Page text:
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For Ian McKellen, From Gandalf to Godot, It's All Great

  • Reuters

Actor Sir Ian McKellen poses for photographers upon arrival at the world premiere of "The Hobbit: The Battle of the Five Armies" in London, Dec. 1, 2014.

Actor Sir Ian McKellen poses for photographers upon arrival at the world premiere of "The Hobbit: The Battle of the Five Armies" in London, Dec. 1, 2014.

Veteran stage and film actor Ian McKellen says children want to say hello to him in the street because he plays the wizard Gandalf in the “Lord of the Rings” and “Hobbit” movies, but he knows they know he's not the real thing.

“They know you're not really Gandalf, but I know Gandalf, so they want to meet me,” McKellen, 75 and looking every bit the wizard he is on screen in “The Hobbit: The Battle of the Five Armies,” said after the world premiere on December 1.

“It's rather like going to see Santa Claus in the shop, even though you know it's not the real Santa Claus — or at least I did. Didn't you?” he said with a mock quizzical glance.

McKellen has played Gandalf in all six of the movies based on J.R.R. Tolkien's tales for young adults. So he has carried the series, which has now reached its finale, perhaps as much as any other person, apart from director Peter Jackson.

McKellen is also the mutant Magneto in the X-Men movies, part of a spectacular Hollywood career that only really began at about age 50, after decades of doing Shakespeare and what is sometimes called “legitimate theater.”

To him, the words are different but the techniques are the same.

“I think with Shakespeare you can be required to do absolutely anything at the turn of a sixpence — suddenly you go into a battle, suddenly you utter something passionate," he said.

“So if you're suddenly doing what otherwise might seem rather ridiculous things in Middle Earth, you think, 'Well, let's do it and trust the storyteller'... ,” he said. “It's the same with Magneto, really — yeah, raise that car, destroy that bridge, yes, lead that battle. It's all possible.”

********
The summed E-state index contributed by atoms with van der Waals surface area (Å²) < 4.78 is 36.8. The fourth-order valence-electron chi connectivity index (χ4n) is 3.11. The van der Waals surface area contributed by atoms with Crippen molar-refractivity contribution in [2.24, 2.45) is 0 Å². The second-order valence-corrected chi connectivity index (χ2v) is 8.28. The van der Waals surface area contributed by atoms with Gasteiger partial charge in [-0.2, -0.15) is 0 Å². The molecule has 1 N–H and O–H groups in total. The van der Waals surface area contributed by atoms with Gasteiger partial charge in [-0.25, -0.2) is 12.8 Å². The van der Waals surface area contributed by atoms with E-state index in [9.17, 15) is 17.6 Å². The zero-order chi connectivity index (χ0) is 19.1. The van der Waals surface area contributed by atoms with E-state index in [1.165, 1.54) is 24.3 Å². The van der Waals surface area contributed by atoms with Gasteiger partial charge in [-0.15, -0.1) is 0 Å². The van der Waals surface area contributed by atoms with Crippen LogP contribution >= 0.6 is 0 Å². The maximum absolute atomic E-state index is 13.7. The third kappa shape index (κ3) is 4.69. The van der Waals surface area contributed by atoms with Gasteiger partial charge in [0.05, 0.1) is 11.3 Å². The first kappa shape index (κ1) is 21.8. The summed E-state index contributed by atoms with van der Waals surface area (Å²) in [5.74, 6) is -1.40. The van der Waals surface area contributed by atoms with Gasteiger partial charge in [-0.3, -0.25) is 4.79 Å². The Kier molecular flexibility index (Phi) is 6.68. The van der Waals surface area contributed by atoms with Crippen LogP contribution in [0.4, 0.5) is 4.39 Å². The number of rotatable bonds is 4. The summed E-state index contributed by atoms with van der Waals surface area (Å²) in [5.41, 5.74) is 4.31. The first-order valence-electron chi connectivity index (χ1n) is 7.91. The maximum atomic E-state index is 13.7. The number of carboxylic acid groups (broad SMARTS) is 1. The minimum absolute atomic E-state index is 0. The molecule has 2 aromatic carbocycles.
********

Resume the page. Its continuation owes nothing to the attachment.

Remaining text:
While riding high on the lucrative X-Men and Middle Earth franchises — the first Hobbit movie took in more than $1 billion — McKellen also has been polishing his stage image. He was in a well-received production of Samuel Beckett's “Waiting for Godot” in which he played Estragon to his great mate Patrick Stewart's Vladimir, most recently in New York City.

McKellen said he had no intention of reviving the famous Beckett play again, after some 450 performances.

But he said he and Stewart, with whom the openly gay McKellen has a well-publicized “bromance,” are thinking of bringing Harold Pinter's “No Man's Land” — which they played in rotation with Godot in New York — to London.

As for the “bromance,” it produced a flurry of charming “selfies” posted on the Internet of Stewart and McKellen at various famous New York City locations.

“That's a wonderful joke in this country — especially a Yorkshireman [Stewart] and a Lancastrian [McKellen] to get on, since we've been fighting since the Middle Ages,” McKellen said.

He shows no signs of slowing down. He is embarking on a second season of his elderly gay-couple television comedy “Vicious” and will be playing in a remake of the play and movie “The Dresser” about an aging actor and his wardrobe assistant.

And what will his legacy be, after a fantastic run in stage and film?

“I always said that when I die it will say, 'Here lies Gandalf, he came out,' ” he said.

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